progress made on return to normal after

pandemic – pg 14

What’s the right price?

Now is the time for ADIs to be bold on

lesson prices, says Rod Came – pg 18



The Voice of MSA GB

The Motor Schools Association

of Great Britain Ltd

Head Office:

Chester House,

68 Chestergate,


Cheshire SK11 6DY

T: 01625 664501

E: info@msagb.com

Newslink is published monthly on behalf of the MSA

GB and distributed to members and selected

recently qualified ADIs throughout Great Britain by:

Chamber Media Services,

4 Hilton Road, Bramhall, Stockport,

Cheshire SK7 3AG

Editorial/Production: Rob Beswick

e: rob@chambermediaservices.co.uk

t: 0161 426 7957

Advertising sales: Colin Regan

e: colinregan001@yahoo.co.uk

t: 01942 537959 / 07871 444922

Views expressed in Newslink are not necessarily

those of the MSA GB or the publishers.

Although every effort is

made to ensure the

accuracy of material

contained within this

publication, neither MSA

GB nor the publishers can

accept any responsibility

for the veracity of claims

made by contributors in

either advertising or

editorial content.

©2021 The Motor Schools

Association of Great

Britain Ltd. Reprinting in

whole or part is forbidden

without express

permission of the editor.


For all the latest news, see www.msagb.com


Keep in

touch 1

Keep in touch:

Just click on the icon

to go through to the

relevant site


Rural road risks ...

Young and inexperienced drivers are at risk

when driving in the countryside: how can we

prepare them for the dangers? – pg 20

Tackling the theory

Steve Garrod thinks too many ADIs leave their

learners to their own devices on preparing for

their theory test – pg 22

No tests? I’m not ’appy

Guy Annan hits out at the presence of new

apps which are claiming test slots – pg 28

If you have updated your

address, telephone

numbers or changed your email

address recently, please let us

know at head office by emailing

us with your new details and

membership number to


If you can’t find your

membership number, give us a

ring on 01625 664501.


Regional News/Views

North East

Do electric vehicles add up for ADIs? Mike Yeomans

considers the pros and cons – page 32

North West / West Midlands

Confused? This new roundabout on the Wirral will leave

you like that, says North West’s John Lomas– pg 34

London / East Midlands

Looking to help out a visiting ADI – and shooting

fish in a barrel – pg 36


The chaos is getting worse! – pg 38

Life as an ADI

Dancing queen Julie Thompson on the

dangers associated with swerving to

avoid leaves – page 40

Follow MSA GB on social media


A little bit of hypocrisy

DVSA wants ADIs to assess learners’ chances

of passing the L-test... but nothing else. That

doesn’t sound quite right – pg 26

Keep in

contact with

the MSA

MSA GB area contacts are

here to answer your

queries and offer any

assistance you need.

Get in touch if you have

any opinions on how MSA

GB is run, or wish to

comment on any issue

affecting the driver

training and testing


n National Chairman:

Peter Harvey MBE


n Deputy National

Chairman: Geoff Little


n Scotland:

Alex Buist


n North East:

Mike Yeomans


n North West:

Graham Clayton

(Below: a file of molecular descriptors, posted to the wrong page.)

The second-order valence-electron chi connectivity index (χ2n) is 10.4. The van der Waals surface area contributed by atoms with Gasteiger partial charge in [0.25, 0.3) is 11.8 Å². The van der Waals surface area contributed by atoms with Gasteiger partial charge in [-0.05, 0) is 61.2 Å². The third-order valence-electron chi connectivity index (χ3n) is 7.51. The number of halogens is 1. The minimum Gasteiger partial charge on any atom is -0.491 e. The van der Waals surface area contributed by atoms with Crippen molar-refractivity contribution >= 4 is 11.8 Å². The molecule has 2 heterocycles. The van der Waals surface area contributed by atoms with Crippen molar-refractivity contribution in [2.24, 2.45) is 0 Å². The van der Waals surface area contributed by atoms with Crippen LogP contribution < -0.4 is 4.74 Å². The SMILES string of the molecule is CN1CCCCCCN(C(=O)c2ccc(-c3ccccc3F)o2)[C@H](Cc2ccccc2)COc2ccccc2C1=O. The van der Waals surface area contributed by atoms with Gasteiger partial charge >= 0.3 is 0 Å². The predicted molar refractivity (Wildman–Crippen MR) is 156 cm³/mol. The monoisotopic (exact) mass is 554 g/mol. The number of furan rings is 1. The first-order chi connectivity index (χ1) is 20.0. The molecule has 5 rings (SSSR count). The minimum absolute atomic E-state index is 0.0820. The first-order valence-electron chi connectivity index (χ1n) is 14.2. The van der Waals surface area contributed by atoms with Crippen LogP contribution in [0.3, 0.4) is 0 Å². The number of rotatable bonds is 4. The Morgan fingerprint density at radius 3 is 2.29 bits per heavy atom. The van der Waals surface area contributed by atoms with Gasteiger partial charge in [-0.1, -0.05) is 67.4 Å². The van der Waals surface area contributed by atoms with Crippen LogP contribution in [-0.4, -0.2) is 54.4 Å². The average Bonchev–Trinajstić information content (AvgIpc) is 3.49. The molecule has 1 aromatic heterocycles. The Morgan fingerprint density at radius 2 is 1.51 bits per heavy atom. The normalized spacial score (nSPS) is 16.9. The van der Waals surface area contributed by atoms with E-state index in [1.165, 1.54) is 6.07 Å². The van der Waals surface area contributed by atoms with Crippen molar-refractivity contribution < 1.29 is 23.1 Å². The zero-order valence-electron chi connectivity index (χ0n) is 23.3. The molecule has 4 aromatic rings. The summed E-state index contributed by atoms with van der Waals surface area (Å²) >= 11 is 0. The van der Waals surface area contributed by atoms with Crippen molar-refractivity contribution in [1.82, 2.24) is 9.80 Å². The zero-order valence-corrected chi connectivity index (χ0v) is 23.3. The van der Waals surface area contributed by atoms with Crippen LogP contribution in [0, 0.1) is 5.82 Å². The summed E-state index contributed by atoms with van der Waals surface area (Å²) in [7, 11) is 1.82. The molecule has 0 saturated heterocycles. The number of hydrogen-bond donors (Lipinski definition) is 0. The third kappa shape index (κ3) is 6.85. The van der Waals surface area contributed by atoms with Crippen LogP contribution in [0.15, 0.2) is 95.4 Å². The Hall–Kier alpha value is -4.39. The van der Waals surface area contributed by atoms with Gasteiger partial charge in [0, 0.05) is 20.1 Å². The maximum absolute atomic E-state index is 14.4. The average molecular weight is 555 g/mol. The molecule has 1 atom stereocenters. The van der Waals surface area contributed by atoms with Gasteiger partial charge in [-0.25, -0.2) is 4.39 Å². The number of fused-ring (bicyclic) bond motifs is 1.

n East Midlands:

Kate Fennelly


n West Midlands:

Geoff Little


n Western:

Arthur Mynott


n Eastern:

Paul Harmes


n Greater London:

Tom Kwok


n South East:

Fenella Wheeler


n South Wales:

All enquiries to


n Newslink:

All enquiries to

editor@msagb.com or






We’re getting there -but a true ‘normal’ is

going to take a little while longer

Peter Harvey mbe

National Chairman


From conversations I have had with

members across the country, life is

tiptoeing back to normal for most, and

that’s great. Vaccines are giving people

the confidence to return to the things they

did before March 2020 – and learning to

drive is clearly one of them. While we

have to keep an eye on new Covid cases,

which at the time of writing were edging

higher, it’s good to see that those figures

are not transferring into hospitalisations

and deaths at present; dare we ask, are

we nearly out of the woods?

For ADIs, the end, if it is the end, of the

pandemic is the beginning of a new set of

challenges. For a start, how to get

through our bulging contacts books of

existing and prospective clients. There are

only so many hours we can all work in

the day and while it is tempting to make

hay while the sun shines, I would urge

you to think carefully about pushing

yourself too much. It could be people’s

expectations may have to be tempered

slightly as to when their learning to drive

journey will start and how long it will take.

Two big issues out of ADIs’ control are

taxing me most at present: theory test

waiting lists in Scotland, and L-test

waiting times across Great Britain. At

present theory testing in England and

Wales is working fine; waits are 3.1 and

1.1 weeks respectively. However, in

Scotland it is 16 weeks.

The discrepancy has been caused by

the Scottish Government’s insistence that

two metre social distancing is followed in

theory test centres, which reduces the

number of candidates that can take the

test at any one time.

I have written to the First Minister of

Scotland, Nicola Sturgeon, and appealed

to her to address this issue and reduce

social distancing to a metre for theory

centres. As I pointed out, this single move